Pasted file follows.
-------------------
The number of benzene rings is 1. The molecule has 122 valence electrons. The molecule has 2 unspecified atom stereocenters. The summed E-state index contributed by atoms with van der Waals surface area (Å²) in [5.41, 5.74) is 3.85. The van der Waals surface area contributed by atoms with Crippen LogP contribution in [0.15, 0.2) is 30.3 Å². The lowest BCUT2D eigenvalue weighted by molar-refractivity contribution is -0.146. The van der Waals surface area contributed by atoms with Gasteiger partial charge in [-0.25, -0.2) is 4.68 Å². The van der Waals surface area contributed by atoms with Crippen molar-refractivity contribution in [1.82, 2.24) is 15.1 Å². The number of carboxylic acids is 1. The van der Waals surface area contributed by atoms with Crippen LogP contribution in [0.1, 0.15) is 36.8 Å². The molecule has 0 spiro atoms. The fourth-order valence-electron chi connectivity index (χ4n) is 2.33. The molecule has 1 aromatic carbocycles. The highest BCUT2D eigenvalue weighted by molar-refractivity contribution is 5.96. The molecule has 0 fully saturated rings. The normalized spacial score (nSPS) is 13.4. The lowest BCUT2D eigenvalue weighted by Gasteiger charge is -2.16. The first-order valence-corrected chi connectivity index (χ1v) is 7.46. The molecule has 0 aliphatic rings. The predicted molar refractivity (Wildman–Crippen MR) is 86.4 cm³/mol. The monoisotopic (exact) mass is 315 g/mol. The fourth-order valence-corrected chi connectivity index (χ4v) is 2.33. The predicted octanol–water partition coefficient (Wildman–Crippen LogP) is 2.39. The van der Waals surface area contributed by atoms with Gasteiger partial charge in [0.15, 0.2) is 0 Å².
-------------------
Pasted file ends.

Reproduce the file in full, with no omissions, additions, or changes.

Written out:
The number of benzene rings is 1. The molecule has 122 valence electrons. The molecule has 2 unspecified atom stereocenters. The summed E-state index contributed by atoms with van der Waals surface area (Å²) in [5.41, 5.74) is 3.85. The van der Waals surface area contributed by atoms with Crippen LogP contribution in [0.15, 0.2) is 30.3 Å². The lowest BCUT2D eigenvalue weighted by molar-refractivity contribution is -0.146. The van der Waals surface area contributed by atoms with Gasteiger partial charge in [-0.25, -0.2) is 4.68 Å². The van der Waals surface area contributed by atoms with Crippen molar-refractivity contribution in [1.82, 2.24) is 15.1 Å². The number of carboxylic acids is 1. The van der Waals surface area contributed by atoms with Crippen LogP contribution in [0.1, 0.15) is 36.8 Å². The molecule has 0 spiro atoms. The fourth-order valence-electron chi connectivity index (χ4n) is 2.33. The molecule has 1 aromatic carbocycles. The highest BCUT2D eigenvalue weighted by molar-refractivity contribution is 5.96. The molecule has 0 fully saturated rings. The normalized spacial score (nSPS) is 13.4. The lowest BCUT2D eigenvalue weighted by Gasteiger charge is -2.16. The first-order valence-corrected chi connectivity index (χ1v) is 7.46. The molecule has 0 aliphatic rings. The predicted molar refractivity (Wildman–Crippen MR) is 86.4 cm³/mol. The monoisotopic (exact) mass is 315 g/mol. The fourth-order valence-corrected chi connectivity index (χ4v) is 2.33. The predicted octanol–water partition coefficient (Wildman–Crippen LogP) is 2.39. The van der Waals surface area contributed by atoms with Gasteiger partial charge in [0.15, 0.2) is 0 Å².